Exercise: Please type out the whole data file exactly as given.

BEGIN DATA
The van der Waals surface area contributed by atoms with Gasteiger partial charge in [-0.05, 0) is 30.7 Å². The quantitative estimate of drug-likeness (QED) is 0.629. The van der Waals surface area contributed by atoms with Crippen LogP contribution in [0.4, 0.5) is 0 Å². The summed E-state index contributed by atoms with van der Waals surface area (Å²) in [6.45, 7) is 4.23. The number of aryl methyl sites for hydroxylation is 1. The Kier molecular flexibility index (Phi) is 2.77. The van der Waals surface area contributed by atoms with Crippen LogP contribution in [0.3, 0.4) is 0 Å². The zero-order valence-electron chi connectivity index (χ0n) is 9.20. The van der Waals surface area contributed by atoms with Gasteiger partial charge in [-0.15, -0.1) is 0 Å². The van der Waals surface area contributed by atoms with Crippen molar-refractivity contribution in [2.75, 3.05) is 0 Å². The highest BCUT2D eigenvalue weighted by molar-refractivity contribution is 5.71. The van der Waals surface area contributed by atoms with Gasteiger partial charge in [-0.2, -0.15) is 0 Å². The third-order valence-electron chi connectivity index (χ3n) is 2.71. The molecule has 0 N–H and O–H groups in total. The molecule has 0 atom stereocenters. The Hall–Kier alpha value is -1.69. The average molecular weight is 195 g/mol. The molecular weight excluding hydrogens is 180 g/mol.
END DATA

The van der Waals surface area contributed by atoms with Gasteiger partial charge in [-0.05, 0) is 30.7 Å². The quantitative estimate of drug-likeness (QED) is 0.629. The van der Waals surface area contributed by atoms with Crippen LogP contribution in [0.4, 0.5) is 0 Å². The summed E-state index contributed by atoms with van der Waals surface area (Å²) in [6.45, 7) is 4.23. The number of aryl methyl sites for hydroxylation is 1. The Kier molecular flexibility index (Phi) is 2.77. The van der Waals surface area contributed by atoms with Crippen LogP contribution in [0.3, 0.4) is 0 Å². The zero-order valence-electron chi connectivity index (χ0n) is 9.20. The van der Waals surface area contributed by atoms with Gasteiger partial charge in [-0.15, -0.1) is 0 Å². The van der Waals surface area contributed by atoms with Crippen molar-refractivity contribution in [2.75, 3.05) is 0 Å². The highest BCUT2D eigenvalue weighted by molar-refractivity contribution is 5.71. The van der Waals surface area contributed by atoms with Gasteiger partial charge in [-0.2, -0.15) is 0 Å². The third-order valence-electron chi connectivity index (χ3n) is 2.71. The molecule has 0 N–H and O–H groups in total. The molecule has 0 atom stereocenters. The Hall–Kier alpha value is -1.69. The average molecular weight is 195 g/mol. The molecular weight excluding hydrogens is 180 g/mol.